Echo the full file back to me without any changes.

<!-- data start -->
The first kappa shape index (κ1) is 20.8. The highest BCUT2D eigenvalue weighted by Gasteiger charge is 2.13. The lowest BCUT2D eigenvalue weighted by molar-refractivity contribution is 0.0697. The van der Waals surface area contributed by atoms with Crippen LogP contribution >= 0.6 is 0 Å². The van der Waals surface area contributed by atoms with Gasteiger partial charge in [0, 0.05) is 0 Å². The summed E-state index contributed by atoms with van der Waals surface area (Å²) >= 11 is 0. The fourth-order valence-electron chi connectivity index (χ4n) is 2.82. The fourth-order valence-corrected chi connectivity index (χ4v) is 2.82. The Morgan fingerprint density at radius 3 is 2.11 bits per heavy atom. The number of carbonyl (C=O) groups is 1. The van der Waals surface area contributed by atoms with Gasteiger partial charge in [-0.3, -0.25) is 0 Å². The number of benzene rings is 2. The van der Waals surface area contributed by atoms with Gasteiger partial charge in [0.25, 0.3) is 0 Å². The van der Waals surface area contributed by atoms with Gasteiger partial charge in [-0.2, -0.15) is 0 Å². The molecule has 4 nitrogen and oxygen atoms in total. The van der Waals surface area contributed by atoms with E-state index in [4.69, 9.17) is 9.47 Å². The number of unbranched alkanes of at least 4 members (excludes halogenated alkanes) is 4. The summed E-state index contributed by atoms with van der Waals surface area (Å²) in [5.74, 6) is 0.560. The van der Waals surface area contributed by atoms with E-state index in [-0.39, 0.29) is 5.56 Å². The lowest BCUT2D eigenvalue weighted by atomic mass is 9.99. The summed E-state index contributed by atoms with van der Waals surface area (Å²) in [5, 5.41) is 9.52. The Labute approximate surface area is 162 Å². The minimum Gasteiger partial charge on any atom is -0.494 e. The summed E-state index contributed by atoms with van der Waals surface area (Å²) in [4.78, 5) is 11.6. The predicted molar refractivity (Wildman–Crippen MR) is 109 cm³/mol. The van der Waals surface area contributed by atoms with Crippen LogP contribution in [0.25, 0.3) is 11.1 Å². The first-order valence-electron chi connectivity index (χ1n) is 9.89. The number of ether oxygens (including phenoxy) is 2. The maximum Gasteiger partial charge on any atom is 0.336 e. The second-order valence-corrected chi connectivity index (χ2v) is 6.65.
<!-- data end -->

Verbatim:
The first kappa shape index (κ1) is 20.8. The highest BCUT2D eigenvalue weighted by Gasteiger charge is 2.13. The lowest BCUT2D eigenvalue weighted by molar-refractivity contribution is 0.0697. The van der Waals surface area contributed by atoms with Crippen LogP contribution >= 0.6 is 0 Å². The van der Waals surface area contributed by atoms with Gasteiger partial charge in [0, 0.05) is 0 Å². The summed E-state index contributed by atoms with van der Waals surface area (Å²) >= 11 is 0. The fourth-order valence-electron chi connectivity index (χ4n) is 2.82. The fourth-order valence-corrected chi connectivity index (χ4v) is 2.82. The Morgan fingerprint density at radius 3 is 2.11 bits per heavy atom. The number of carbonyl (C=O) groups is 1. The van der Waals surface area contributed by atoms with Gasteiger partial charge in [-0.3, -0.25) is 0 Å². The number of benzene rings is 2. The van der Waals surface area contributed by atoms with Gasteiger partial charge in [0.25, 0.3) is 0 Å². The van der Waals surface area contributed by atoms with Gasteiger partial charge in [-0.2, -0.15) is 0 Å². The molecule has 4 nitrogen and oxygen atoms in total. The van der Waals surface area contributed by atoms with E-state index in [4.69, 9.17) is 9.47 Å². The number of unbranched alkanes of at least 4 members (excludes halogenated alkanes) is 4. The summed E-state index contributed by atoms with van der Waals surface area (Å²) in [5.74, 6) is 0.560. The van der Waals surface area contributed by atoms with E-state index in [-0.39, 0.29) is 5.56 Å². The lowest BCUT2D eigenvalue weighted by atomic mass is 9.99. The summed E-state index contributed by atoms with van der Waals surface area (Å²) in [5, 5.41) is 9.52. The Labute approximate surface area is 162 Å². The minimum Gasteiger partial charge on any atom is -0.494 e. The summed E-state index contributed by atoms with van der Waals surface area (Å²) in [4.78, 5) is 11.6. The predicted molar refractivity (Wildman–Crippen MR) is 109 cm³/mol. The van der Waals surface area contributed by atoms with Crippen LogP contribution in [0.25, 0.3) is 11.1 Å². The first-order valence-electron chi connectivity index (χ1n) is 9.89. The number of ether oxygens (including phenoxy) is 2. The maximum Gasteiger partial charge on any atom is 0.336 e. The second-order valence-corrected chi connectivity index (χ2v) is 6.65.